Nearly every time you turn on the radio or TV, there is a cautionary tale about texting and driving or a PSA echoing the same warning. It is fairly common knowledge that no one should text and drive. Almost every parent has talked to their kids about this, and chances are, with some of the graphic videos out there, the message has been driven home, no pun intended.
The task at hand, now, is to teach kids other times when it is not a good idea to text. That means putting the phone down and engaging with them to do so.
Texting while walking might seem even easier than walking and chewing gum, but there are risks involved. Among them, running into a pole, walking out into oncoming traffic and not seeing that very large and vicious-looking dog headed your way. The most important point, however, is simply not being aware of their surroundings and circumstances. It's easy to get so caught up in texting that they can't be sure which direction they are headed or who is watching them. A van could pull up beside them, jack them, close the door and they are gone. Predators prey on distraction. They look for kids who aren't paying attention because, quite simply, it makes them ridiculously easy targets. Teach kids to do one thing at a time and to not walk and text.
Using the restroom
This should go without saying. Electronics devices (expensive ones, at that) have no business going into a restroom. Not while showering, bathing, shaving, brushing your teeth or relieving yourself. Water and motherboards are never a good mix. The outcome cannot be good. Besides all of that, taking a phone into the restroom with them is a strong indicator of their enslavement to a small handheld device. Whoever is on the other end can surely wait a few moments.
Studies have confirmed that using electronics within an hour of bedtime is harmful to a good night's sleep. It affects the brainwaves and causes disruptive slumber. Teach kids to put the phone away one hour before they turn in for better rest. Remind them of their rapidly changing bodies, watch them cringe and roll their eyes and then make it mandatory — not an option.
Mealtime is family time. No one should have their phone or tablet at the table. It is a time for eye contact, human interaction and family intimacy, none of which can be accomplished with busy fingers. Think of a clever way to accomplish this such as, whoever brings their device to the table does the dishes. Watch them scatter to put their phones away. When you are going out as a family to eat, leave all but one parent's phone at home. Turn that one off, but have it in case of an emergency.
There is nothing wrong with having your phone at school. In fact, it can be a very smart idea. After all, it likely has GPS in case a child goes missing or has a flat tire on the way home. That being said, classroom time is for learning. Unless the assignment involves looking up something on your smart phone, they should be left turned off. Such distractions are a tremendous temptation. Just because a child's school might not have a cell phone policy does not mean your family has to remain without one. Set guidelines and enforce them.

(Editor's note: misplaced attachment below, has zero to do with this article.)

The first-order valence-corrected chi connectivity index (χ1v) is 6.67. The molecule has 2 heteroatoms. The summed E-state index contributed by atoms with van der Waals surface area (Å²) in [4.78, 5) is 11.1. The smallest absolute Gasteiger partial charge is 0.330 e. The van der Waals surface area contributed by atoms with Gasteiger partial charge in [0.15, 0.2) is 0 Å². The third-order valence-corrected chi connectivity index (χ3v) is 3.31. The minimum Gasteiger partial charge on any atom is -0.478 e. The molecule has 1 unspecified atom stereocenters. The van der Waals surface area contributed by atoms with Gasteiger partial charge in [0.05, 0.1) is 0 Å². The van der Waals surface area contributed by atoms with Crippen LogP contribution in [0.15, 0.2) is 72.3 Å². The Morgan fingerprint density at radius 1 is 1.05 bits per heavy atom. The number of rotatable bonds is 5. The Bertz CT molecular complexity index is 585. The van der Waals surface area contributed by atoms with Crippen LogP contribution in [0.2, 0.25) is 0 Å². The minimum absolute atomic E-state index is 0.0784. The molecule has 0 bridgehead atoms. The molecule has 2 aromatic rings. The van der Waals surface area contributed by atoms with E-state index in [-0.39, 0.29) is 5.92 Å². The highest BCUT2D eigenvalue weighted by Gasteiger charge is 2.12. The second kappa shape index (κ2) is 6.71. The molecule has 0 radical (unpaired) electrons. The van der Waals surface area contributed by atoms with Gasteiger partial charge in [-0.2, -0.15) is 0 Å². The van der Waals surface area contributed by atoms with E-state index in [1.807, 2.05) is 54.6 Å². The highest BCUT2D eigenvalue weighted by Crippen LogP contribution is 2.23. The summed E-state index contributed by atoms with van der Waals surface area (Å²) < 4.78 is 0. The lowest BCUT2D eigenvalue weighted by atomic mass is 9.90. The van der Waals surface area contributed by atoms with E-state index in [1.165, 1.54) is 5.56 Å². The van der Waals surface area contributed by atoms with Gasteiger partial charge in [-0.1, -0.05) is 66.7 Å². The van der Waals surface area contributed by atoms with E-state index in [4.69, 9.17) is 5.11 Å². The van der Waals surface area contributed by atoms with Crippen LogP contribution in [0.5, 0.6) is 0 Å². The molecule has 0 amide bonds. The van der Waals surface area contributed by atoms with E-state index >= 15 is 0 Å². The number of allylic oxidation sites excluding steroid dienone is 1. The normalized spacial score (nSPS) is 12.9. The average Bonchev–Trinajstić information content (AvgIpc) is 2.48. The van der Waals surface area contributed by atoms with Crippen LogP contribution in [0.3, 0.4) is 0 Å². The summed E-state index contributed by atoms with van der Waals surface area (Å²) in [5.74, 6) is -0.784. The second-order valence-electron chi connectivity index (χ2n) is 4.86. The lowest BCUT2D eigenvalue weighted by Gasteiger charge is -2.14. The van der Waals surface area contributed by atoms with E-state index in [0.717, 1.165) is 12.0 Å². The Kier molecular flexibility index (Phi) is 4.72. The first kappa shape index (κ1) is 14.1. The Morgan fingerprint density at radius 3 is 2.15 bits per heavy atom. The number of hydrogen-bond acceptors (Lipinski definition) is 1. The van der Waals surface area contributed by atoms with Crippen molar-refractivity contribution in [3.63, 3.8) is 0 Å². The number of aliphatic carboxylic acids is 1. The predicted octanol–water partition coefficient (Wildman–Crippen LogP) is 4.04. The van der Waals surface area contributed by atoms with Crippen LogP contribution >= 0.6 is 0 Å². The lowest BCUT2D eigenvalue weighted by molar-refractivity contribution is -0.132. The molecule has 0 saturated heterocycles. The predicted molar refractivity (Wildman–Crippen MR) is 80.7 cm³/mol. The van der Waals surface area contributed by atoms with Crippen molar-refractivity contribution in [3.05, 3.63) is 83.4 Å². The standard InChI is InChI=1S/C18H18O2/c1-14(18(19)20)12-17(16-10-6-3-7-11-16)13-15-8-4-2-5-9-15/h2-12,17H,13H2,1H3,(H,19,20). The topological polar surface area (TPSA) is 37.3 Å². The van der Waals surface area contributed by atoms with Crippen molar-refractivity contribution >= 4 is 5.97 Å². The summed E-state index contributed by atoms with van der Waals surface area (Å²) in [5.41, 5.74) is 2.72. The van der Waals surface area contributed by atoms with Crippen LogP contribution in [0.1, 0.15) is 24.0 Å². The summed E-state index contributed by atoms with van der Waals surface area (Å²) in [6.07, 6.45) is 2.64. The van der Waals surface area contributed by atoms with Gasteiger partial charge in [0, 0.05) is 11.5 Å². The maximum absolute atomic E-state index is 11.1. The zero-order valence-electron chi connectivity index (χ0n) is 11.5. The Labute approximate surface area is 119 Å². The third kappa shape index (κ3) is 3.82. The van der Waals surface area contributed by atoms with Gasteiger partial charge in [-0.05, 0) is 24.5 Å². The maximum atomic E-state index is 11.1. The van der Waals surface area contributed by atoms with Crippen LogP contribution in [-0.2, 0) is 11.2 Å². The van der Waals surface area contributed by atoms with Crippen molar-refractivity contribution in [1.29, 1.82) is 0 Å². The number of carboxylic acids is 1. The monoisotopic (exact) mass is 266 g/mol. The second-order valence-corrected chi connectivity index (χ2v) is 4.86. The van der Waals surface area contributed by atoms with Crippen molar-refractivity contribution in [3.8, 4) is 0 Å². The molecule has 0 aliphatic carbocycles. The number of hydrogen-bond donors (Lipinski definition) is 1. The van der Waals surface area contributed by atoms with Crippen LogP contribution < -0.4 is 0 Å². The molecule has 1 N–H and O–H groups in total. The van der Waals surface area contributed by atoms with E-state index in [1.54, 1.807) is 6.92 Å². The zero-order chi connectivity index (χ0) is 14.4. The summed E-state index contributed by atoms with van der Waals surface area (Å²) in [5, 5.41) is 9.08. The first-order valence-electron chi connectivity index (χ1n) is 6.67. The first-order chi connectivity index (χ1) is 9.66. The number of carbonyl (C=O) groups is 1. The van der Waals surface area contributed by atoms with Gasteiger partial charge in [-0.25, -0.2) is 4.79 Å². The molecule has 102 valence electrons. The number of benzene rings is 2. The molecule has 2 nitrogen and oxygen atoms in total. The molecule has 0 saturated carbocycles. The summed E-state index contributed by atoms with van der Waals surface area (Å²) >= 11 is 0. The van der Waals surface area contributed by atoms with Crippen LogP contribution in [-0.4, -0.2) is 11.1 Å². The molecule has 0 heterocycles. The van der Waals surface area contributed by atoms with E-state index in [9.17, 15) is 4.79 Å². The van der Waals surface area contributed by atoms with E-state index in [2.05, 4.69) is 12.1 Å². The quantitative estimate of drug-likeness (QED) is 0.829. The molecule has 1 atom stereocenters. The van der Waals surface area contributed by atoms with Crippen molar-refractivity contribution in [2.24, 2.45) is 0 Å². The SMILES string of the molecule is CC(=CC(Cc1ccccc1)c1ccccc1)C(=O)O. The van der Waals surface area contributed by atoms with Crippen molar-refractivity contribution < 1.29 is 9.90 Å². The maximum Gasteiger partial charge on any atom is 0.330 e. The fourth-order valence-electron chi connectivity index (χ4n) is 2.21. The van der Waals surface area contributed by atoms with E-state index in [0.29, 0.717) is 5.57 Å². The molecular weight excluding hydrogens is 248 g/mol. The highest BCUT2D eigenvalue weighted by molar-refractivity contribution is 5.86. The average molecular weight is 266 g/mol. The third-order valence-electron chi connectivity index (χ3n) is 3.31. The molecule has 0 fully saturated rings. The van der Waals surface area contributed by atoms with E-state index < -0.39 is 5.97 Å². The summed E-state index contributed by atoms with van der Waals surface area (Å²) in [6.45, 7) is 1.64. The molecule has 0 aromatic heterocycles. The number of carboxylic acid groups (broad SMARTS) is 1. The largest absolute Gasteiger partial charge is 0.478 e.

During church, at a wedding or a funeral
I admit to carrying my phone at church and using it as all my lessons are on there as well as my scriptures. Even my hymns are on there. But teach kids to leave it at that. They should not be playing Texas Hold 'em or talking to friends during a church event. Weddings and funerals, baby christenings and the like should all be electronics-free — at least until it's picture time. Then pull out that little piece of electronic wizardry and snap away.
While playing sports
Focus should be the keyword here. Focus on the game, your team, and the score not on your bff's boy problems. Also, most sports pose a threat to the delicacy of cell phone circuitry. Also, yoga is for relaxing, not texting. Teach them to put their phones away during sporting events, whether playing or watching.
When they are with a special someone
Showing kids how much you care about your relationship with your spouse by not texting when you are with them and then teaching them to show the same care with that special person in their lives will help them to learn about respect and giving someone their full attention. Also, teach them to require the same respect from the other person. They should feel strong enough to ask them to put their devices away while they are with them.
Texting and driving is not the only way our kids can be at risk. Teaching them other times to put their phones away will keep them happier and healthier. Teaching them about being a slave to electronic communication will help them think about what they are doing each time they answer that little ding. Show them a better way through example and then require the same from them. Teach them to be in the moment and to live outside of the little blue screen.
A parent basically has to muddle her way through the 18-plus-year adventure, rubbing her eyes from the sleep deprivation. When you approach a mother in the wild, go easy. And maybe avoid these observations or questions when talking to a mom of teens.